FACTS and its associated facilities provide training opportunities for law enforcement officers, and they collaborate with outside researchers studying taphonomic processes, recovery methods, and more. They also offer a great training and research program for Texas State students interested in forensic anthropology and bioarchaeology. Much of the research at FACTS uses the remains of people who donate their bodies. Learn more about FACTS and their various programs on their website.

One of the most interesting programs going on at FACTS is their Operation Identification or “OpID” program, which works to identify the remains of individuals who have died crossing into Texas from the Mexican border. The OpID staff and students analyze these remains and collaborate with other organizations, including the Border Patrol, FBI, NGOs, and international groups, to match the remains with reported missing persons and eventually return the remains to their families. Since 2013, the program has completed analysis of approximately 100 individuals, with 10 positive IDs made and returned to their families. Although it was heartbreaking to hear the stories of these migrants who perished while searching for a better life, we are humbled by the hard work and dedication of everyone who volunteers their time and effort to contribute to this important work. Find more information on OpID, including volunteer opportunities, through their Facebook page.

We at TARL are always glad to have the chance to get out and see what our colleagues and counterparts are doing, so that we can learn about new research and begin new collaborations.

Thank you, FACTS and Texas State!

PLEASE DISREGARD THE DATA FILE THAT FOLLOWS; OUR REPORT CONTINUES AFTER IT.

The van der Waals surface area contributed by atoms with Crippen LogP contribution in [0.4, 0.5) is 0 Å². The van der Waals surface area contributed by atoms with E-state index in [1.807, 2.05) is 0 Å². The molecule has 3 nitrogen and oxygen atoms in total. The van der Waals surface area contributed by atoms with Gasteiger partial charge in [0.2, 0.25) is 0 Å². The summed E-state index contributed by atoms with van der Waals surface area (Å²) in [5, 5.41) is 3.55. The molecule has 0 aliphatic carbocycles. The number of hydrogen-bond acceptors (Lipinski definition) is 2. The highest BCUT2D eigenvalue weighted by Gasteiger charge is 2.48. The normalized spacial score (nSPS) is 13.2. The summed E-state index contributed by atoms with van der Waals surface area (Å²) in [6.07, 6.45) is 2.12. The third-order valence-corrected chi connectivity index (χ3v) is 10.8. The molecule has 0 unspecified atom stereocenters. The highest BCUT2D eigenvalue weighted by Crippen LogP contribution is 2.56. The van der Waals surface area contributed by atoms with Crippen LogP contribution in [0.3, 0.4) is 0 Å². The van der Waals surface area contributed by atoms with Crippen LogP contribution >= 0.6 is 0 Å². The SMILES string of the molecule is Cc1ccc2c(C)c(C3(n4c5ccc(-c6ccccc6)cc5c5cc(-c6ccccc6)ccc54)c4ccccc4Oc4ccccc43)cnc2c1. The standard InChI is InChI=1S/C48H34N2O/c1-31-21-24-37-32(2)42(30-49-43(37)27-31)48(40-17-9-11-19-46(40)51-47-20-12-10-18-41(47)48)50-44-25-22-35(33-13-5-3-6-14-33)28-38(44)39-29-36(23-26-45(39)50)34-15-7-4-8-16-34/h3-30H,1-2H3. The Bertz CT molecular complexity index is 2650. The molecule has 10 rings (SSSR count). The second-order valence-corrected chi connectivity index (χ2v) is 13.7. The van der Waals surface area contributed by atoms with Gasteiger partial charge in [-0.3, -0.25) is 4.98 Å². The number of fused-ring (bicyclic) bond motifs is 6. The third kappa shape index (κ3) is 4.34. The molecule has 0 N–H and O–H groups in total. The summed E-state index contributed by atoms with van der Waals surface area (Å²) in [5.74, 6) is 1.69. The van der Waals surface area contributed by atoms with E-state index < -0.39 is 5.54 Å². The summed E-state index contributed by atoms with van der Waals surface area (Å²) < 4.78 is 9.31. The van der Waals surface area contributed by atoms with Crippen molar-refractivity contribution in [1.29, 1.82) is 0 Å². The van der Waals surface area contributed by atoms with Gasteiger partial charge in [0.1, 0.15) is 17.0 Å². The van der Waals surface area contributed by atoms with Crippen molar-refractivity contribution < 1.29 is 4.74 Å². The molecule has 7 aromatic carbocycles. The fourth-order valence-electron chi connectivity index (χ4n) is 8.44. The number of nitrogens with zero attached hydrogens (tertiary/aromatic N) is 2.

Mystery Cache from the Lower Pecos

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The bag from Horseshoe Ranch Cave, with its fascinating contents shown in order of their removal by analysts at the University of Texas in 1936 . Radiocarbon dated to ca. 4200 cal. B.P., during the time that the monumental Pecos River Style rock art began to flourish, the cache offers a rare–if enigmatic–glimpse into the traditions of Lower Pecos people. Reflecting both the mundane and sacred, the bag has been described as a hunter’s pouch and a medicine bundle. Photo by James Neely, TARL Archives.

Caches and burials connect us in a very personal way to past events and the traditions of ancient cultures. In 1936, archeologists from The University of Texas working in the arid Lower Pecos canyonlands of southwest Texas uncovered what they described as “a find of unusual interest”: a twined-fiber bag, filled with an array of objects, and still securely fastened after more than 4000 years. Recent studies of this TARL collection, including technical analyses of stone and bone tools and radiocarbon assays of plant remains, are helping to unlock some of its secrets. More than 80 years after its discovery, we are featuring this rare and little-known collection as a Spotlight feature on Texas Beyond History and rethinking its significance and meaning.
Learn more about this fascinating collection: http://www.texasbeyondhistory.net/spotlights/hunterspouch/hunterspouch.html

TARL at Explore UT 2016

By Lauren Bussiere
Recently TARL’s staff participated in an annual volunteering tradition: Explore UT day at the university. Each year, UT invites thousands of students of all ages from all over the state to visit the UT campus and participate in educational activities while experiencing a sample of college life. To share our love of archeology with the kids, TARL staff contributes several activity booths to this event every year.

TARL’s Stacy Drake teaches students what archeologists can learn from human remains at Explore UT.
TARL’s Stacy Drake teaches students what archeologists can learn from human remains at Explore UT.